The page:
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Supreme Court: ‘Thousands’ Of Inmates Denied Chance At Shorter Sentences

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OPINION: This article may contain commentary which reflects the author's opinion.


The U.S. Supreme Court ruled against a convicted drug dealer, which had implications for thousands of federal prisoners seeking shorter sentences.

In an uncommon ideological split of 6-3, the court ruled that Mark Pulsifer, who admitted guilt to distributing methamphetamines in 2020, could not avail himself of a provision within the First Step Act, a substantial sentencing reform law, NBC News reported.

The question at hand revolved around whether Pulsifer should face a mandatory 15-year sentence or be eligible for a “safety valve” provision. The provision outlines conditions under which a lesser sentence could be applied to nonviolent, low-level drug offenders, the outlet reported.

The court concluded that Pulsifer did not meet the requirements in a ruling by liberal Justice Elena Kagan. Five of the court’s six conservative justices supported her in the majority.

The provision in question delineates a set of criteria for imposing sentences below the mandatory minimums. The court determined that Pulsifer must satisfy all the stipulations, dismissing his contention that meeting some criteria would suffice for relief. The decision hinged, in part, on the court’s interpretation of the term “and,” said the outlet.

Congress “did not extend safety-valve relief to all defendants, but only to some,” Kagan wrote. The two remaining liberal justices, Sonia Sotomayor and Ketanji Brown Jackson, joined conservative Justice Neil Gorsuch in dissent.

Gorsuch claimed that the high court substantially limited the objective of the First Step Act.

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“Adopting the government’s preferred interpretation guarantees that thousands more people in the federal justice system will be denied a chance — just a chance — at an individualized sentence. For them, the First Step Act offers no hope.”

Meanwhile, the Supreme Court dealt another blow to Gov. Greg Abbott’s efforts to secure his state’s border with Mexico after years of dealing with migrant surges thanks to President Joe Biden’s lack of enforcement.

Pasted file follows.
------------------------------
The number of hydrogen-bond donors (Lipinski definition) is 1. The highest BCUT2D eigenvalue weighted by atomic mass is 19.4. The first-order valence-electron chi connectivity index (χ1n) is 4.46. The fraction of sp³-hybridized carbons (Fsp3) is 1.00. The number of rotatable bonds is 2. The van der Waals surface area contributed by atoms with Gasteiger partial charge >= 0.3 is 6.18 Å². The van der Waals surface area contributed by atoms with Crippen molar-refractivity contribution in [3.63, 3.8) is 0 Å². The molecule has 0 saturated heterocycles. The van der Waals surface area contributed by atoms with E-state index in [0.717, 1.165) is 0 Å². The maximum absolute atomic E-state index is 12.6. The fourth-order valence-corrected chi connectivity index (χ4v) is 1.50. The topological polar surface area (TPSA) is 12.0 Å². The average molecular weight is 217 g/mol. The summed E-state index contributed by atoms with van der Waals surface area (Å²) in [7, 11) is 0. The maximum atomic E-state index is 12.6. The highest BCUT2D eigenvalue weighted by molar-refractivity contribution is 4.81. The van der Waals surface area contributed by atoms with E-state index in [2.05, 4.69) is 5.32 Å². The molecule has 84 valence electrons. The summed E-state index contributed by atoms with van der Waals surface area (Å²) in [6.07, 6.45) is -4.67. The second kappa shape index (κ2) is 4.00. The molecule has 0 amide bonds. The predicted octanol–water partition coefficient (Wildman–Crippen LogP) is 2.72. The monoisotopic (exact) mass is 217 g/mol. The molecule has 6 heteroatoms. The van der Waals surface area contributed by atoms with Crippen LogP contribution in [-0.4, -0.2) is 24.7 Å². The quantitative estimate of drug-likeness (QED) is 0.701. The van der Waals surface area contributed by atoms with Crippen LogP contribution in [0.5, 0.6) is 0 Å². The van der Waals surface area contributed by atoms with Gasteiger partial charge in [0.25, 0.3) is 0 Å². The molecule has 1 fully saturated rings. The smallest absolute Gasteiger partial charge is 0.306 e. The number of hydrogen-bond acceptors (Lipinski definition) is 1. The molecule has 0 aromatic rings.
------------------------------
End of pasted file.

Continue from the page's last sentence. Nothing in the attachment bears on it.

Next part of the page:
Justice Samuel Alito, who oversees the 5th Circuit district, further delayed Texas’ implementation of its immigrant deportation laws related to Senate Bill 4, Newsweek reported. The deadline is now extended until 5 p.m. on March 18th.

The new law was set to go into effect later this month and would allow for the arrest of people who are illegally in the state and country.

Earlier, “Alito issued the administrative hold, which will block the law from taking effect until March 13. That temporary pause will give the court additional time to review the case but does not necessarily signal which way the court is leaning,” CNN reported at the time.

The order came after several pro-mass immigration groups and the Biden administration filed an emergency application with the nation’s highest court after an appeals court gave Texas the green light to begin enforcing its law.

CNN added: “Senate Bill 4, signed into law by Texas Gov. Greg Abbott in December, immediately raised concerns among immigration advocates about increased racial profiling as well as detentions and attempted deportations by state authorities in Texas, where Latinos represent 40% of the population. Last week, a federal judge in Austin, Texas, blocked the state government from implementing the law.”

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“If allowed to proceed, SB 4 could open the door to each state passing its version of immigration laws,” Judge David Alan Ezra wrote in his ruling that the federal appeals court eventually overturned.

The nation’s highest court has been busy this week.

The U.S. Supreme Court handed former President Donald Trump’s campaign a victory on Monday as the effort to remove him from the ballot in several states before the 2024 election continues.

“The Court denied a writ of certiorari petition from John Castro, a registered Republican candidate for president in 2024, who sought to have Trump removed from the ballot in Arizona,” Newsweek reported.

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Castro, John A. V. Fontes, AZ Sec. Of State, et al. The petition for a writ of certiorari before judgment is denied,” the high court said in its ruling, which rejected a review of an earlier decision to allow Trump on the ballot in the state.

Castro had filed lawsuits in several states to remove Trump from ballots over alleged connection to the January 6 riots and efforts to overturn the 2020 election.

In December, U.S. District Judge Douglas L. Rayes rejected Castro’s filing, which prompted him to take it to the U.S. Supreme Court.

The judge noted in his ruling that Castro’s argument “lacks standing to bring his claim,” NBC News reported. Castro argued that Trump should be disqualified from the ballot in Arizona for allegedly offering support to “insurrectionists” on January 6, 2021.

The judge also said his arguments “do not show that Castro is truly competing with Trump.”

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